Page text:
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A rural branch at Khulri, Madhya Pradesh. Photo courtesy: Dusyant Gadewal/Flickr

Rural and farm credit were totally neglected before the nationalisation of banks on 19th July 1969. The historic All India Rural Credit Survey carried out in 1954 showed that formal credit institutions provided less than 9% of credit needs in India. While, the moneylenders, traders and the rich landlords handled more than 75% of rural credit.

During the 1950s and 1960s, a way forward was possible through the co-operative societies. In fact, their share in rural credit rose to 20% in the year 1971 due to policies that encouraged co-operatives.

Today, India’s co-operative structure has over 13 crore members and 6 crore borrowers. There are 370 central Co-op banks with 14000 branches. There are around 1 lakh primary agricultural societies. The RBI has banned them from using the name ‘Bank.’ The Co-operatives are not encouraged any more. The RBI keeps fining them, announcing moratorium and closing them now and then. Today, their share in the total credit has dropped to 13%.

Punjab’s legendary scholar Malcolm Darling had once said “the Indian peasant is born in debt, lives in debt and dies in debt.”

Public ownership of banks makes a lot of difference to this situation. In 1950 the Rural Banking Enquiry Committee recommended opening about 274 branches whereas the Imperial Bank of India agreed for only 114 branches but actually opened only 63 branches in the 5 years since 1951!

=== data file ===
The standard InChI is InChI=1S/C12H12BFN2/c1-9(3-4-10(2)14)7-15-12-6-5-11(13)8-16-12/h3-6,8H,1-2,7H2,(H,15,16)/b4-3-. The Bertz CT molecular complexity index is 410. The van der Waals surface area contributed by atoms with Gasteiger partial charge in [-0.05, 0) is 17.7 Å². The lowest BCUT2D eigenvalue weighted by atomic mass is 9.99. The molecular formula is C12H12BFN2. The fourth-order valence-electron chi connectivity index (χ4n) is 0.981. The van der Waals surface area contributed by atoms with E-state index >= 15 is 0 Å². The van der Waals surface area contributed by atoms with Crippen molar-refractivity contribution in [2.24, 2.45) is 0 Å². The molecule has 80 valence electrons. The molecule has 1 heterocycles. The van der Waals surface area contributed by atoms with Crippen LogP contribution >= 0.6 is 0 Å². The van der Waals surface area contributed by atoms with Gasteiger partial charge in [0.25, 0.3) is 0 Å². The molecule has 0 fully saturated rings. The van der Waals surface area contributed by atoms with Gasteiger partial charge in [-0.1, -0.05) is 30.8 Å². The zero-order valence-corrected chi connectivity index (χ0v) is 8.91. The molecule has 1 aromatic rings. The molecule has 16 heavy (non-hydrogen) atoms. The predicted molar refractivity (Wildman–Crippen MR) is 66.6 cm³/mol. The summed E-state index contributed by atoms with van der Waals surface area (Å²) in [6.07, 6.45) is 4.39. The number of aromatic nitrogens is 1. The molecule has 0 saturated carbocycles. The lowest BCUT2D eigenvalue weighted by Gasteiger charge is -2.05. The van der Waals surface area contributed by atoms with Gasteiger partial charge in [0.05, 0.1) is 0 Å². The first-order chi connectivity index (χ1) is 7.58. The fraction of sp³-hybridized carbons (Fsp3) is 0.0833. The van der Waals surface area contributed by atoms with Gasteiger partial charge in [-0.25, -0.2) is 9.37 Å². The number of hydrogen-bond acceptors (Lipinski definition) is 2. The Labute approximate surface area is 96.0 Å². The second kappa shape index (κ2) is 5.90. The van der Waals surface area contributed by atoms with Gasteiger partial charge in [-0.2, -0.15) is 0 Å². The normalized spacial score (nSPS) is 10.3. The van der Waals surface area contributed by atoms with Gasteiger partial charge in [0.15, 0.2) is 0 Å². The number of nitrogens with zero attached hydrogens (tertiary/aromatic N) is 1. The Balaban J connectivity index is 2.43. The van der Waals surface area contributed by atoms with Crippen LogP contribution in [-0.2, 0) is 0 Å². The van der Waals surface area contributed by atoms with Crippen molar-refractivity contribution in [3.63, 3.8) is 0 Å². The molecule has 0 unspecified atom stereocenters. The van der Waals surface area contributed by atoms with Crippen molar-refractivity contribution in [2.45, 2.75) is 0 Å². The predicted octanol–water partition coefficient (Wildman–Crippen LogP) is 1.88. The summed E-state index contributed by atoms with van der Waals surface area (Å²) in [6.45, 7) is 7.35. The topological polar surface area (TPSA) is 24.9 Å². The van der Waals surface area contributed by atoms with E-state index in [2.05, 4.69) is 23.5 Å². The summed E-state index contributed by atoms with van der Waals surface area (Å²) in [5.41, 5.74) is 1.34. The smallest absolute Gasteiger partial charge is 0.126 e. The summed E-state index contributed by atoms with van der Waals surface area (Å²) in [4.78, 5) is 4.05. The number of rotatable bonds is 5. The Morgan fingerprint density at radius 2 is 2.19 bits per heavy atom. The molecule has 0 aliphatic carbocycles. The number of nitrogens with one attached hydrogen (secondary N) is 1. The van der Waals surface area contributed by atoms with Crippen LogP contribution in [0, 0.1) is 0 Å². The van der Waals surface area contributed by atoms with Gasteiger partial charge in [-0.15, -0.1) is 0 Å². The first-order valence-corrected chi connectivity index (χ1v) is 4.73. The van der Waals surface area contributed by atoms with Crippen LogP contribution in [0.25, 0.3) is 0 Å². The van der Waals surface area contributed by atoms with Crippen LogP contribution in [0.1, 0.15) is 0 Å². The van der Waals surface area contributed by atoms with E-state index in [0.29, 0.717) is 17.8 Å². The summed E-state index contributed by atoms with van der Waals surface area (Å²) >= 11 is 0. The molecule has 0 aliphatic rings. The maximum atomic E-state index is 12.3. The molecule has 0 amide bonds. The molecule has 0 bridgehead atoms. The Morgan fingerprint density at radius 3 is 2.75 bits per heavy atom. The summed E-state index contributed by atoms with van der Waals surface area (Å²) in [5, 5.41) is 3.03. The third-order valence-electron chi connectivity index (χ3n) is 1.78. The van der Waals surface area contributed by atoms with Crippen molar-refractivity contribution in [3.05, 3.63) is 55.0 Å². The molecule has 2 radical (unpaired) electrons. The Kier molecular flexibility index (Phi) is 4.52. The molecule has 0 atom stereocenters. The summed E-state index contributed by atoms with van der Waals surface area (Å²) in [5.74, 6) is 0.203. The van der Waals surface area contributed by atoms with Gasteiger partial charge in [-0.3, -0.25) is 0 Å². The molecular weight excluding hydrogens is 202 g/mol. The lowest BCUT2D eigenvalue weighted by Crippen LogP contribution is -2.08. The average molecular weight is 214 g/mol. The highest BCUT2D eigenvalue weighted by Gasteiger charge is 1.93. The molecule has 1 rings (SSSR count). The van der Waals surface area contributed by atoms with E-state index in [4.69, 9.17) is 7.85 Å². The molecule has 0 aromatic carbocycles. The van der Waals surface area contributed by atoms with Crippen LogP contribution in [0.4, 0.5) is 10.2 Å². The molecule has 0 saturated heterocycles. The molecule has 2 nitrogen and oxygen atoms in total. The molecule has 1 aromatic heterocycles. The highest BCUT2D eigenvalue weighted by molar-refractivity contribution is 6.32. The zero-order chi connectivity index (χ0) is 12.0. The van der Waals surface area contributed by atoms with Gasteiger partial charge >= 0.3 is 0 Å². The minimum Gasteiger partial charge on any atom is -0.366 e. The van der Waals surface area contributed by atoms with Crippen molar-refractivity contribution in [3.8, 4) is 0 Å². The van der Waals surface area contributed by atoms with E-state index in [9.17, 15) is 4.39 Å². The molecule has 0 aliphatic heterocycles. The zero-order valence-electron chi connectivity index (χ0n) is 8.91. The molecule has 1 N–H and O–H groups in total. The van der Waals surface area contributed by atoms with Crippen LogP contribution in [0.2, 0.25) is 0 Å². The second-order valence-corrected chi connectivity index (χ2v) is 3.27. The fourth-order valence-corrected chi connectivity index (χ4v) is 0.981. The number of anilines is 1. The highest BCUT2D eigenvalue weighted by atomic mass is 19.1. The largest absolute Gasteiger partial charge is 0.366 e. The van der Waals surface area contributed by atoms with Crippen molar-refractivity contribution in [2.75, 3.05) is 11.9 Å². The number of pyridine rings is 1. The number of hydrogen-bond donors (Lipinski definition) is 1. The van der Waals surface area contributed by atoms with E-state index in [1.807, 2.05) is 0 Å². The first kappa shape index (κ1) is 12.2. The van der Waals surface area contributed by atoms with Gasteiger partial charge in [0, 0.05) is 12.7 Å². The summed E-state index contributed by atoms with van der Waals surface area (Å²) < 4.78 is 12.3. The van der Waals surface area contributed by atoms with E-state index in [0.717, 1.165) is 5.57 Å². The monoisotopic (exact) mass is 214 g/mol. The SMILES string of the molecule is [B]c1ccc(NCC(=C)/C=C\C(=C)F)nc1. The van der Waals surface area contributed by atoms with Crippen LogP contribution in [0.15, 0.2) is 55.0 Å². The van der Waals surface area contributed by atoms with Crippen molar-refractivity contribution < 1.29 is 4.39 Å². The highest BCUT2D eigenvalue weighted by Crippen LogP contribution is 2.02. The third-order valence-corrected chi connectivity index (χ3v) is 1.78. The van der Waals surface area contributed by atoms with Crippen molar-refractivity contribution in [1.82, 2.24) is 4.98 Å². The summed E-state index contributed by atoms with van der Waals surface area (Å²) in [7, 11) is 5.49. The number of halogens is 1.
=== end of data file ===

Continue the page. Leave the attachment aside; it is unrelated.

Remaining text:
Understanding the issue and the need of the country, the government nationalised the Imperial Bank of India and that’s how the State Bank of India was born on 1st July 1955.  It was given the target to open 400 more branches in 5 years, and SBI surpassed that number well before time. That is the real benefit of public ownership of a bank.

Let us have a look at the history.

With the objective to promote medium term and long term loans to industry and agriculture, the following steps were taken.

  • SBI was formed from Imperial Bank of India in 1955.
  • Insurance Sector was nationalised in 1955.
  • Industrial Finance Department was set up in RBI in 1957.
  • A credit guarantee scheme for small scale industries was started in 1960.
  • Industrial Credit and Investment Corporation was started in 1955.
  • Refinance Corporation was set up in 1958.
  • Industrial Development Bank of India and the Unit Trust of India were promoted in 1964.
  • RBI set up a National Industrial credit (long term operations fund from 1964-65)
  • Agriculture Refinance and Development Corporation was set up in 1975 out of the profit of RBI to support rural credit structure.

All this helped the farm sector, allied agriculture as well as the small and micro enterprises.

Three important studies were conducted in the year 1964. PC Mahalanobis Committee on the distribution of income and levels of living, which noted that the top 10% of the population had amassed as much as 40% income.